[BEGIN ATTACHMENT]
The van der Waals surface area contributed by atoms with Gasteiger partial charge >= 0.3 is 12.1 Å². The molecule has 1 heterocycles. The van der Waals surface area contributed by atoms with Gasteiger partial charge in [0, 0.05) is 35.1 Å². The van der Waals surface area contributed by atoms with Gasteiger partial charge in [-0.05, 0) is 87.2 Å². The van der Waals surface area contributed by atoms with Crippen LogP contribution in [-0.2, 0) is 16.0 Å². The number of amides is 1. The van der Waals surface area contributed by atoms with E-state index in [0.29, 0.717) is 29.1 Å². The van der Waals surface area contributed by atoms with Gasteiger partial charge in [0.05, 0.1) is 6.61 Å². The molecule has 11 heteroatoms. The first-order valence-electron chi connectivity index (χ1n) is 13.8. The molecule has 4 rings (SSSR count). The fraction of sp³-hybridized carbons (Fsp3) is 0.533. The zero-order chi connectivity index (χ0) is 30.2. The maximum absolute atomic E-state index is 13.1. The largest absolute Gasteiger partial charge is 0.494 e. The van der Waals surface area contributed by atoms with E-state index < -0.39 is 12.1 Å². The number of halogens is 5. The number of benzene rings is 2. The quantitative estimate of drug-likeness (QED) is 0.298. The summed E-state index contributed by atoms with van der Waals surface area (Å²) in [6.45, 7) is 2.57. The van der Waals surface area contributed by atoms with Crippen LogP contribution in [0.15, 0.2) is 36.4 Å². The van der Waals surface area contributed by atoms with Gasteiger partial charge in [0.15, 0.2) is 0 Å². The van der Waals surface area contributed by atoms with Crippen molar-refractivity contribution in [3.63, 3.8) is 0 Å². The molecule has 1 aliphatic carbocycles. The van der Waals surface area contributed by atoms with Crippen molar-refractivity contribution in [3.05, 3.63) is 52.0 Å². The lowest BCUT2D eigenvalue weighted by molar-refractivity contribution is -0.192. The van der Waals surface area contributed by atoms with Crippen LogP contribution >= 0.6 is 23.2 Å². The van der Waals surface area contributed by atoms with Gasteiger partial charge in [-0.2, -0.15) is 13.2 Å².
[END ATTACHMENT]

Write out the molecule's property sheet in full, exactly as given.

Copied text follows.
The van der Waals surface area contributed by atoms with Gasteiger partial charge >= 0.3 is 12.1 Å². The molecule has 1 heterocycles. The van der Waals surface area contributed by atoms with Gasteiger partial charge in [0, 0.05) is 35.1 Å². The van der Waals surface area contributed by atoms with Gasteiger partial charge in [-0.05, 0) is 87.2 Å². The van der Waals surface area contributed by atoms with Crippen LogP contribution in [-0.2, 0) is 16.0 Å². The number of amides is 1. The van der Waals surface area contributed by atoms with E-state index in [0.29, 0.717) is 29.1 Å². The van der Waals surface area contributed by atoms with Gasteiger partial charge in [0.05, 0.1) is 6.61 Å². The molecule has 11 heteroatoms. The first-order valence-electron chi connectivity index (χ1n) is 13.8. The molecule has 4 rings (SSSR count). The fraction of sp³-hybridized carbons (Fsp3) is 0.533. The zero-order chi connectivity index (χ0) is 30.2. The maximum absolute atomic E-state index is 13.1. The largest absolute Gasteiger partial charge is 0.494 e. The van der Waals surface area contributed by atoms with E-state index < -0.39 is 12.1 Å². The number of halogens is 5. The number of benzene rings is 2. The quantitative estimate of drug-likeness (QED) is 0.298. The summed E-state index contributed by atoms with van der Waals surface area (Å²) in [6.45, 7) is 2.57. The van der Waals surface area contributed by atoms with Crippen LogP contribution in [0.15, 0.2) is 36.4 Å². The van der Waals surface area contributed by atoms with Gasteiger partial charge in [0.15, 0.2) is 0 Å². The van der Waals surface area contributed by atoms with Crippen molar-refractivity contribution in [3.63, 3.8) is 0 Å². The molecule has 1 aliphatic carbocycles. The van der Waals surface area contributed by atoms with Crippen molar-refractivity contribution in [3.05, 3.63) is 52.0 Å². The lowest BCUT2D eigenvalue weighted by molar-refractivity contribution is -0.192. The van der Waals surface area contributed by atoms with Crippen LogP contribution >= 0.6 is 23.2 Å². The van der Waals surface area contributed by atoms with Gasteiger partial charge in [-0.2, -0.15) is 13.2 Å².